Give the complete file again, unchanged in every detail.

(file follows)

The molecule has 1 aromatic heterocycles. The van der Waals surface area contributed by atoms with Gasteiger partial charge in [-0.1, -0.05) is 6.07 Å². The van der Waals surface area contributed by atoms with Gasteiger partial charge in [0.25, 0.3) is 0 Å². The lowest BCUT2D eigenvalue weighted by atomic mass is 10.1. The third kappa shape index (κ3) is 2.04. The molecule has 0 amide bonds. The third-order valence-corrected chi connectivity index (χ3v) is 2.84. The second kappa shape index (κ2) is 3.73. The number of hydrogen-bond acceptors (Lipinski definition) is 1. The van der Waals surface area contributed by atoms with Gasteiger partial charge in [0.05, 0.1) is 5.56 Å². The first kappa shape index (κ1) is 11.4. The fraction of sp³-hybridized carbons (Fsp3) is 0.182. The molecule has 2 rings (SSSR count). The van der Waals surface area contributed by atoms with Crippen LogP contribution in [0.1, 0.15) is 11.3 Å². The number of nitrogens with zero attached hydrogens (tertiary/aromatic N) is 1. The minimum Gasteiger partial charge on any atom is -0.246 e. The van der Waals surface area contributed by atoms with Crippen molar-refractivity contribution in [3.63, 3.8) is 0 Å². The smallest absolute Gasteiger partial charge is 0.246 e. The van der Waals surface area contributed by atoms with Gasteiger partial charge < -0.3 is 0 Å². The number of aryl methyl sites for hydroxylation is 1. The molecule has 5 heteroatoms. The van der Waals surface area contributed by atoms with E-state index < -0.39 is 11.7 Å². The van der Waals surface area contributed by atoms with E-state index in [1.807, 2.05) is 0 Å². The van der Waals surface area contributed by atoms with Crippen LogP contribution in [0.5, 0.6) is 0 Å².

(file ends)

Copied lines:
The molecule has 1 aromatic heterocycles. The van der Waals surface area contributed by atoms with Gasteiger partial charge in [-0.1, -0.05) is 6.07 Å². The van der Waals surface area contributed by atoms with Gasteiger partial charge in [0.25, 0.3) is 0 Å². The lowest BCUT2D eigenvalue weighted by atomic mass is 10.1. The third kappa shape index (κ3) is 2.04. The molecule has 0 amide bonds. The third-order valence-corrected chi connectivity index (χ3v) is 2.84. The second kappa shape index (κ2) is 3.73. The number of hydrogen-bond acceptors (Lipinski definition) is 1. The van der Waals surface area contributed by atoms with Gasteiger partial charge in [0.05, 0.1) is 5.56 Å². The first kappa shape index (κ1) is 11.4. The fraction of sp³-hybridized carbons (Fsp3) is 0.182. The molecule has 2 rings (SSSR count). The van der Waals surface area contributed by atoms with Crippen LogP contribution in [0.1, 0.15) is 11.3 Å². The number of nitrogens with zero attached hydrogens (tertiary/aromatic N) is 1. The minimum Gasteiger partial charge on any atom is -0.246 e. The van der Waals surface area contributed by atoms with Crippen molar-refractivity contribution in [3.63, 3.8) is 0 Å². The smallest absolute Gasteiger partial charge is 0.246 e. The van der Waals surface area contributed by atoms with Gasteiger partial charge < -0.3 is 0 Å². The number of aryl methyl sites for hydroxylation is 1. The molecule has 5 heteroatoms. The van der Waals surface area contributed by atoms with E-state index < -0.39 is 11.7 Å². The van der Waals surface area contributed by atoms with E-state index in [1.807, 2.05) is 0 Å². The van der Waals surface area contributed by atoms with Crippen LogP contribution in [0.5, 0.6) is 0 Å².